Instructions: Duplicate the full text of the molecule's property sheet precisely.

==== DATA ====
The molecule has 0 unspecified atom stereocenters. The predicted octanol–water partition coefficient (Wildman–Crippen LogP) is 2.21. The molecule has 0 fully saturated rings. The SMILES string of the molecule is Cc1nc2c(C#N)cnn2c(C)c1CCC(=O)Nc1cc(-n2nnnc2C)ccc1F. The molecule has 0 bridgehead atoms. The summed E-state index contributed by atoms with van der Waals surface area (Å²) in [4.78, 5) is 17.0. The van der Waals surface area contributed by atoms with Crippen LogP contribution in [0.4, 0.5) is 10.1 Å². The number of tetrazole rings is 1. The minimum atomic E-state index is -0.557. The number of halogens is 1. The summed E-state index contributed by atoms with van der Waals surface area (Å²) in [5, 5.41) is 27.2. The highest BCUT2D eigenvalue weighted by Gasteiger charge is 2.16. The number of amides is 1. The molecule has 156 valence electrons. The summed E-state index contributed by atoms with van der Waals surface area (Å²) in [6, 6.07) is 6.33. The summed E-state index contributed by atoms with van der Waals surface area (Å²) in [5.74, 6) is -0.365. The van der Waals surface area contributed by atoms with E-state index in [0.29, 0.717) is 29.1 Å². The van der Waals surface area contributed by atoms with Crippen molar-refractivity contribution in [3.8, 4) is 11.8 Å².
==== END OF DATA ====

The molecule has 0 unspecified atom stereocenters. The predicted octanol–water partition coefficient (Wildman–Crippen LogP) is 2.21. The molecule has 0 fully saturated rings. The SMILES string of the molecule is Cc1nc2c(C#N)cnn2c(C)c1CCC(=O)Nc1cc(-n2nnnc2C)ccc1F. The molecule has 0 bridgehead atoms. The summed E-state index contributed by atoms with van der Waals surface area (Å²) in [4.78, 5) is 17.0. The van der Waals surface area contributed by atoms with Crippen LogP contribution in [0.4, 0.5) is 10.1 Å². The number of tetrazole rings is 1. The minimum atomic E-state index is -0.557. The number of halogens is 1. The summed E-state index contributed by atoms with van der Waals surface area (Å²) in [5, 5.41) is 27.2. The highest BCUT2D eigenvalue weighted by Gasteiger charge is 2.16. The number of amides is 1. The molecule has 156 valence electrons. The summed E-state index contributed by atoms with van der Waals surface area (Å²) in [6, 6.07) is 6.33. The summed E-state index contributed by atoms with van der Waals surface area (Å²) in [5.74, 6) is -0.365. The van der Waals surface area contributed by atoms with E-state index in [0.29, 0.717) is 29.1 Å². The van der Waals surface area contributed by atoms with Crippen molar-refractivity contribution in [3.8, 4) is 11.8 Å².